Sinigang na buntot ng baka, or oxtail sinigang, is not as common as its pork tail sibling. It takes much longer to tenderize oxtail but waiting is worth it.
There is a world of difference though in the texture of the cooked dish. Oxtail sinigang is richer; the broth is thicker and sticky.
There are several ways to tenderize the oxtail. You can do it the traditional way by simmering it on the stovetop (or in a claypot over charcoal if you’re feeling rustic). It will take several hours but slow cooking really is best. The modern equivalent is the slow cooker.
But if you don’t have much time to spare, there’s always the pressure cooker. In my case, oxtail always went into the pressure cooker until a couple of years ago when I finally got the hand of using a slow cooker. Apparently, it’s not as idiot-proof as many like to think.
If you pressure cook your oxtail but want to achieve the texture of slow cooked meat, cool the cooked oxtail then let it sit in the fridge, in its broth, overnight. There’s something about allowing the broth to congeal that makes it richer the next day.
Once your oxtail is tender, just proceed cooking your sinigang the usual way.
The following recipe uses a slow cooker. It’s been my best friend this summer because it can cook lots of meat at night while everyone’s asleep and no one has to be bothered by the heat in the kitchen. Come to think of it, the slow cooker emits much less heat than a regular pot on the stovetop.
This is an updated post. The original was published in December, 2005.
For slow cooking the oxtail
To complete the dish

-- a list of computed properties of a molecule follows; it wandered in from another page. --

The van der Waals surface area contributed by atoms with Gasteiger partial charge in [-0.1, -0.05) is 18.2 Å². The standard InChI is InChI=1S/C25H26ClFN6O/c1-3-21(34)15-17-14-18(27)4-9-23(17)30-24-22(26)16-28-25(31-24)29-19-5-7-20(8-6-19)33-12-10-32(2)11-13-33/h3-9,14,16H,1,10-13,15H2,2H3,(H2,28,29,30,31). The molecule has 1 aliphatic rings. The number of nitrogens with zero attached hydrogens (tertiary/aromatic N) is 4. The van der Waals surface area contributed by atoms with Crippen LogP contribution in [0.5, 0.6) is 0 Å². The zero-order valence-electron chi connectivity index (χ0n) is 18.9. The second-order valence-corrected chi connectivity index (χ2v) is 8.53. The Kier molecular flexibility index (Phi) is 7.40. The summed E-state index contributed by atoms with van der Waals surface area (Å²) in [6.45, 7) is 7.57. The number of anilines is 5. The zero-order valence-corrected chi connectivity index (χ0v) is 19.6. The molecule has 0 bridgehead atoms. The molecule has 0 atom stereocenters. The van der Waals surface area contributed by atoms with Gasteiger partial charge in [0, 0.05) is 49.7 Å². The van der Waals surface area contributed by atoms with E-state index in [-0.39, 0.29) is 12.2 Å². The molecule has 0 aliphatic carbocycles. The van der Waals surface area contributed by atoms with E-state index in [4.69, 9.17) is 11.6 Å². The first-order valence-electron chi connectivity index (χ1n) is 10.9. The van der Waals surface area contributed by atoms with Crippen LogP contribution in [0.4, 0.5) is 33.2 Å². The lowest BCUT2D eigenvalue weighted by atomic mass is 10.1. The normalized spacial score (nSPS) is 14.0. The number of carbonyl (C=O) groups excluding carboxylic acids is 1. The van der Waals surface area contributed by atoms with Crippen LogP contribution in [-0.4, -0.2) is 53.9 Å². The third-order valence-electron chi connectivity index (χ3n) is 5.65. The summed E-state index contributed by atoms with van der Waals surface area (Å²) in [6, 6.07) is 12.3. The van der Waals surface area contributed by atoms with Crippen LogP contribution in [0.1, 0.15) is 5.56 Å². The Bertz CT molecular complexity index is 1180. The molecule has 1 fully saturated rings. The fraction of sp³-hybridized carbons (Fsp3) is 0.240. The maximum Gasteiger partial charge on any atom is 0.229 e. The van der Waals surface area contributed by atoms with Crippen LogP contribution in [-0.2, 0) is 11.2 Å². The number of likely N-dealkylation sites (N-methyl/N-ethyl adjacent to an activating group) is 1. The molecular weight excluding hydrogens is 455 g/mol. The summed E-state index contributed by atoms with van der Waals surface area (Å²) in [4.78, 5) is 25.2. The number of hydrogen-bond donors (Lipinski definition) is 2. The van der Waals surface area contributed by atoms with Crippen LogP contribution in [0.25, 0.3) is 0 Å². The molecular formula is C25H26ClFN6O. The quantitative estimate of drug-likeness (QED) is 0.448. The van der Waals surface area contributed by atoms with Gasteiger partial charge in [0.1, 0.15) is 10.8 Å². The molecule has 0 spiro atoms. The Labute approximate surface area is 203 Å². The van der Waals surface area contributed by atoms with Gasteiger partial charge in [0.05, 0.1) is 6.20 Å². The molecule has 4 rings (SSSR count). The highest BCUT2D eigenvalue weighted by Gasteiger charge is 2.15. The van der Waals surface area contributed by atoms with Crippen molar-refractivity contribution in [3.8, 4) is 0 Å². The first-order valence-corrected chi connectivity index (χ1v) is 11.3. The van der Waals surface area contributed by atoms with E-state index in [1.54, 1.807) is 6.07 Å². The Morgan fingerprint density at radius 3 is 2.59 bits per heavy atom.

- 2 tablespoons cooking oil
- 3 cloves garlic minced
- 2 shallots peeled and thinly sliced
- 2 to 3 tomatoes diced
- 1 finger chili slit vertically
- 2 to 4 cups bone broth
- patis (fish sauce) to taste
- 12 pieces okra (tips cut off) diced
- 1 to 2 medium taro (gabi) peeled and cut into 2-inch cubes
- 1 bunch yard-long beans (sitaw) (tips cut off), cut into 2-inch lengths
- 1 bunch water spinach (kangkong) cut into 2-inch lengths, stalks and leafy portion separated
- 2 eggplants cut into 2-inch cubes
- 1 radish peeled and thinly sliced
- 1 to 2 cups tamarind juice
Slow cook the oxtail
Place the oxtail in a pot. Cover with water. Boil for 10 minutes. Drain and rinse well.
Place the rinsed oxtail in the slow cooker. Pour in enough water to cover. Add the garlic, shallots, peppercorns and salt.
Slow cook the oxtail for eight hours on high or up to 12 hours on low.
Cook the sinigang
Strain the cooked oxtail. Reserve the broth.
Heat the cooking oil in a pot. Saute the garlic, shallots, tomatoes and finger chili.
Pour in the oxtail broth. If there isn't enough, pour in all of the bone broth as well. For four people, you will need six to eight cups for broth for generous servings. Season with fish sauce. Bring to the boil.
Start dropping in the vegetables beginning with what takes longest to cook. I drop in the okra and taro first. The sitaw follows after five minutes. Then, after another five minutes, the kangkong stalks and eggplants. After another five minutes, the kangkong leaves and radish go in.
Add the strained oxtail to the vegetables in the pot.
Stir in the tamarind juice. Taste and add more fish sauce, if needed.
Bring to a simmer and cook, covered, for another five minutes.
Taste the sinigang broth one last time and add more fish sauce, if needed, before serving.